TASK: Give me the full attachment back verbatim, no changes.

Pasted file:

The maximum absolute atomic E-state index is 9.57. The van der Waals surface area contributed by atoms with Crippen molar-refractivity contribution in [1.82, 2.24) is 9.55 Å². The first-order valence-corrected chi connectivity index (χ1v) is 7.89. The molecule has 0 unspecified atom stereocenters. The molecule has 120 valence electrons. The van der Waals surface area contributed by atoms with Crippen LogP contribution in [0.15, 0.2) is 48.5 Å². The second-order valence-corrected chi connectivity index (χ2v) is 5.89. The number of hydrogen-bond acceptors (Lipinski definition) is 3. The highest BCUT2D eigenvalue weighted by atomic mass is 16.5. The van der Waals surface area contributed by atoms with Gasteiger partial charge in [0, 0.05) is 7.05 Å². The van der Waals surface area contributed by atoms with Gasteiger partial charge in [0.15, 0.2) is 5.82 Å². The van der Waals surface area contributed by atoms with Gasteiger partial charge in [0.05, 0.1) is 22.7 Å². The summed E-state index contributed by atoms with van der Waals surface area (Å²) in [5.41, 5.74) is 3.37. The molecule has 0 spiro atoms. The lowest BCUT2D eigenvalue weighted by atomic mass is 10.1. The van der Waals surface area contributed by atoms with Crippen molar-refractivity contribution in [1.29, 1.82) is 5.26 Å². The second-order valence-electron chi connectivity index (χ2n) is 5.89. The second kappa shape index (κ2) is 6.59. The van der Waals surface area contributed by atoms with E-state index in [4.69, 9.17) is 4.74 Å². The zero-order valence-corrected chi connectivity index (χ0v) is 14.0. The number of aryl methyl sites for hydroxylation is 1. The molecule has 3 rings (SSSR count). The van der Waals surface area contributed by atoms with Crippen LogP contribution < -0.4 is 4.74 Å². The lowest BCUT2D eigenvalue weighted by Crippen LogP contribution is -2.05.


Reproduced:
The maximum absolute atomic E-state index is 9.57. The van der Waals surface area contributed by atoms with Crippen molar-refractivity contribution in [1.82, 2.24) is 9.55 Å². The first-order valence-corrected chi connectivity index (χ1v) is 7.89. The molecule has 0 unspecified atom stereocenters. The molecule has 120 valence electrons. The van der Waals surface area contributed by atoms with Crippen LogP contribution in [0.15, 0.2) is 48.5 Å². The second-order valence-corrected chi connectivity index (χ2v) is 5.89. The number of hydrogen-bond acceptors (Lipinski definition) is 3. The highest BCUT2D eigenvalue weighted by atomic mass is 16.5. The van der Waals surface area contributed by atoms with Gasteiger partial charge in [0, 0.05) is 7.05 Å². The van der Waals surface area contributed by atoms with Gasteiger partial charge in [0.15, 0.2) is 5.82 Å². The van der Waals surface area contributed by atoms with Gasteiger partial charge in [0.05, 0.1) is 22.7 Å². The summed E-state index contributed by atoms with van der Waals surface area (Å²) in [5.41, 5.74) is 3.37. The molecule has 0 spiro atoms. The lowest BCUT2D eigenvalue weighted by atomic mass is 10.1. The van der Waals surface area contributed by atoms with Crippen molar-refractivity contribution in [1.29, 1.82) is 5.26 Å². The second-order valence-electron chi connectivity index (χ2n) is 5.89. The second kappa shape index (κ2) is 6.59. The van der Waals surface area contributed by atoms with E-state index in [4.69, 9.17) is 4.74 Å². The zero-order valence-corrected chi connectivity index (χ0v) is 14.0. The number of aryl methyl sites for hydroxylation is 1. The molecule has 3 rings (SSSR count). The van der Waals surface area contributed by atoms with Crippen LogP contribution < -0.4 is 4.74 Å². The lowest BCUT2D eigenvalue weighted by Crippen LogP contribution is -2.05.